No good, no bad, no right, no wrong, no Cosmic Judge, just cause and effect. Karma.

It’s not always so extreme though. Karma is the situations we are in, and our reactions to them. Are you in a long term relationship? Karma brought you together. I don’t mean there was some cosmic reason that you two had to meet out of the billions of people on this planet, out of billions of planets in our galaxy, out of billions of galaxies, out of billions of alternate realities and realms. I just mean cause and effect. You decided to be nice to someone at work one day, which led to a friendship, and three years later they introduced you two, cause and effect. But if you decided not to be nice, or you broke off the friendship early and you didn’t meet your lover, that’s also karma.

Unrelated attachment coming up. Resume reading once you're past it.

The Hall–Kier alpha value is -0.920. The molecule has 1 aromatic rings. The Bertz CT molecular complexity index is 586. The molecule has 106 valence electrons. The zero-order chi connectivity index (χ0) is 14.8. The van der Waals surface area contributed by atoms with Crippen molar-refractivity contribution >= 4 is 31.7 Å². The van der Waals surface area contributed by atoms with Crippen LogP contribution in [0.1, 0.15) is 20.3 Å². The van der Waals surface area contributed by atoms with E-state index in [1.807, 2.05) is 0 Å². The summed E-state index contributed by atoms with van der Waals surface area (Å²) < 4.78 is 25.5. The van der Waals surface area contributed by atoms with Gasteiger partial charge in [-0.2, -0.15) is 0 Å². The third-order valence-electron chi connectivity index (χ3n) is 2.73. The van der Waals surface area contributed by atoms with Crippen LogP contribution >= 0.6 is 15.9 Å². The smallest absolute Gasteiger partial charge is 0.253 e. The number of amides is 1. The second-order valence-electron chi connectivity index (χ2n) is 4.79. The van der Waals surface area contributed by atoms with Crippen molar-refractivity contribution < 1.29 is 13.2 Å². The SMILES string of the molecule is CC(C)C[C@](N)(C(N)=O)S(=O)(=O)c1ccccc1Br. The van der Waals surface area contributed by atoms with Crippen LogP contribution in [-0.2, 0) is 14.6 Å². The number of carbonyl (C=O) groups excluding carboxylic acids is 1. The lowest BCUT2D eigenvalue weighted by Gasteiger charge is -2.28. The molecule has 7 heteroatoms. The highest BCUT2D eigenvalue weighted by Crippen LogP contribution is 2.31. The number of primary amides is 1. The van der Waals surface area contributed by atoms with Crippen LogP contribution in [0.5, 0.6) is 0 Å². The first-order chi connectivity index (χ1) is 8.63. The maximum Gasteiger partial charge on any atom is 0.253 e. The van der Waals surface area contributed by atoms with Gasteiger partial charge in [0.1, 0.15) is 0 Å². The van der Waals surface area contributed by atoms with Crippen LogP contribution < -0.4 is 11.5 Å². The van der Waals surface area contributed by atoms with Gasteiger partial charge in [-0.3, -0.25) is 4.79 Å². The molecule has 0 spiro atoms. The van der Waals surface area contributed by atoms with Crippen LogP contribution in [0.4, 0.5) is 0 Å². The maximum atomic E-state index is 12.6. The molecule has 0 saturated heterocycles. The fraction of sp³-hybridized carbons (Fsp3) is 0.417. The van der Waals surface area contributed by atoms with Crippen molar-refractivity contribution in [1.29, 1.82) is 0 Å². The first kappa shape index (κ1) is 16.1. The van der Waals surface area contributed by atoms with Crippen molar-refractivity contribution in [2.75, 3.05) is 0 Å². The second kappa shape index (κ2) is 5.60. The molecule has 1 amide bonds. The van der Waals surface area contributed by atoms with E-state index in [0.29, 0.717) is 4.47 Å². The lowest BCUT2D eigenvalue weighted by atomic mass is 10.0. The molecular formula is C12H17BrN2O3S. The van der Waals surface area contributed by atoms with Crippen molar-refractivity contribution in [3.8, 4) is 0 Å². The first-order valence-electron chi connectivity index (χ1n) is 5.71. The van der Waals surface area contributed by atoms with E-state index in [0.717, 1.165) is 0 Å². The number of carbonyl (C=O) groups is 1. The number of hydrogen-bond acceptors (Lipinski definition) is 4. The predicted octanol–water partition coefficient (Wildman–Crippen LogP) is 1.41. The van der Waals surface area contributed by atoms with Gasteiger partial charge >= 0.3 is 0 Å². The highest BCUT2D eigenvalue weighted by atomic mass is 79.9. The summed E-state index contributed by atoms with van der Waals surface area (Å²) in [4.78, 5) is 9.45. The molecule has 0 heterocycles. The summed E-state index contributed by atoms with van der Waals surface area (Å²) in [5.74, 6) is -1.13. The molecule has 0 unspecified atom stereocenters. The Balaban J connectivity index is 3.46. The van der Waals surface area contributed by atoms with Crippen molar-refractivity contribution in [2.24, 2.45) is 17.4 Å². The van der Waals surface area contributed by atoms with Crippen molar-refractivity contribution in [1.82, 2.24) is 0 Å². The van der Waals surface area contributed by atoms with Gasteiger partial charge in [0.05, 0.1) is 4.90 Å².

The problem with karma is the anthropomorphizing of it, and the whitewashing judgemental side of it. This becomes really problematic for a lot of reasons. I know people who purposefully do what they consider “good deeds” when trying to get something good to happen because “karma.” If you’re doing good to get good, you’re acting from the wrong place. Also when you get judgmental with it, it’s easy to use “karma” to make you feel better. So-and-so is an asshole, but don’t worry, karma will get them. Rather than you addressing your own issues, or confronting theirs. It’s also abused in this regard to blame people from crap in their life because obviously, karma, they did something to deserve it. It’s also used as a selfish excuse not to help people “Well, it’s their karma to be poor/sick/whatever, if I help them they won’t learn.” All of that is bullshit, and frankly your misusing a word to satisfy your own selfish inactions and misguided ways. The world reacts, we react, we’re all reacting to each other. It’s not judgment that a pen knocked off a table falls to the ground, it’s just how things work on Earth here and now.